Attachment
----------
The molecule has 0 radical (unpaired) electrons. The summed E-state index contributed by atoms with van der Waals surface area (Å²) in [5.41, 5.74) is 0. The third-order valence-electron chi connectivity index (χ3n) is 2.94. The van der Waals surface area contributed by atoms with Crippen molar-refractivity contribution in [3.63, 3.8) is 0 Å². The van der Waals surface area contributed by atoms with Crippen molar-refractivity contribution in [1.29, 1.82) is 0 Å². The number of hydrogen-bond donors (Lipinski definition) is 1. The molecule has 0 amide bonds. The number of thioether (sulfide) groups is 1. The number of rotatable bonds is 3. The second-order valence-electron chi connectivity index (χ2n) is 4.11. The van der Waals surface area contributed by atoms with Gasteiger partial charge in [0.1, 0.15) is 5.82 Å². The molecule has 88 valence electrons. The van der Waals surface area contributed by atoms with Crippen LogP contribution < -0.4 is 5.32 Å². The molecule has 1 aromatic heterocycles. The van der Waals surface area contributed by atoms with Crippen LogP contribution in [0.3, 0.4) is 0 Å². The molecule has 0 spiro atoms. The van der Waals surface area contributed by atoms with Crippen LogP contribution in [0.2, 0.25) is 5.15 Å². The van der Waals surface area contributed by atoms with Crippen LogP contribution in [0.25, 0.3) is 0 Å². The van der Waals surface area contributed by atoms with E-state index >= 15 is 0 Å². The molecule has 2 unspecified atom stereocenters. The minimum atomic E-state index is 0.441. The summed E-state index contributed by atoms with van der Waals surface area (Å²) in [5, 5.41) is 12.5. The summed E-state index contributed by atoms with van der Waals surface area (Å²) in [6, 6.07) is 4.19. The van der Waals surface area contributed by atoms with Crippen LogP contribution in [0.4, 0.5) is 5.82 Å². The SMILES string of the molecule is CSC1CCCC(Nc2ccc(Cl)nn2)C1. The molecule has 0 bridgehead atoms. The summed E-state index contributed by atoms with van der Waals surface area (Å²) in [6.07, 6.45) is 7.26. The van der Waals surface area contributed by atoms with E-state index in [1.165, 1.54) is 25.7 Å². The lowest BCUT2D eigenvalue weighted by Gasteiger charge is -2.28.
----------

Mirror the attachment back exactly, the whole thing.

The molecule has 0 radical (unpaired) electrons. The summed E-state index contributed by atoms with van der Waals surface area (Å²) in [5.41, 5.74) is 0. The third-order valence-electron chi connectivity index (χ3n) is 2.94. The van der Waals surface area contributed by atoms with Crippen molar-refractivity contribution in [3.63, 3.8) is 0 Å². The van der Waals surface area contributed by atoms with Crippen molar-refractivity contribution in [1.29, 1.82) is 0 Å². The number of hydrogen-bond donors (Lipinski definition) is 1. The molecule has 0 amide bonds. The number of thioether (sulfide) groups is 1. The number of rotatable bonds is 3. The second-order valence-electron chi connectivity index (χ2n) is 4.11. The van der Waals surface area contributed by atoms with Gasteiger partial charge in [0.1, 0.15) is 5.82 Å². The molecule has 88 valence electrons. The van der Waals surface area contributed by atoms with Crippen LogP contribution < -0.4 is 5.32 Å². The molecule has 1 aromatic heterocycles. The van der Waals surface area contributed by atoms with Crippen LogP contribution in [0.3, 0.4) is 0 Å². The molecule has 0 spiro atoms. The van der Waals surface area contributed by atoms with Crippen LogP contribution in [0.2, 0.25) is 5.15 Å². The van der Waals surface area contributed by atoms with Crippen LogP contribution in [0.25, 0.3) is 0 Å². The van der Waals surface area contributed by atoms with E-state index >= 15 is 0 Å². The molecule has 2 unspecified atom stereocenters. The minimum atomic E-state index is 0.441. The summed E-state index contributed by atoms with van der Waals surface area (Å²) in [5, 5.41) is 12.5. The summed E-state index contributed by atoms with van der Waals surface area (Å²) in [6, 6.07) is 4.19. The van der Waals surface area contributed by atoms with Crippen LogP contribution in [0.4, 0.5) is 5.82 Å². The SMILES string of the molecule is CSC1CCCC(Nc2ccc(Cl)nn2)C1. The molecule has 0 bridgehead atoms. The summed E-state index contributed by atoms with van der Waals surface area (Å²) in [6.07, 6.45) is 7.26. The van der Waals surface area contributed by atoms with E-state index in [1.165, 1.54) is 25.7 Å². The lowest BCUT2D eigenvalue weighted by Gasteiger charge is -2.28.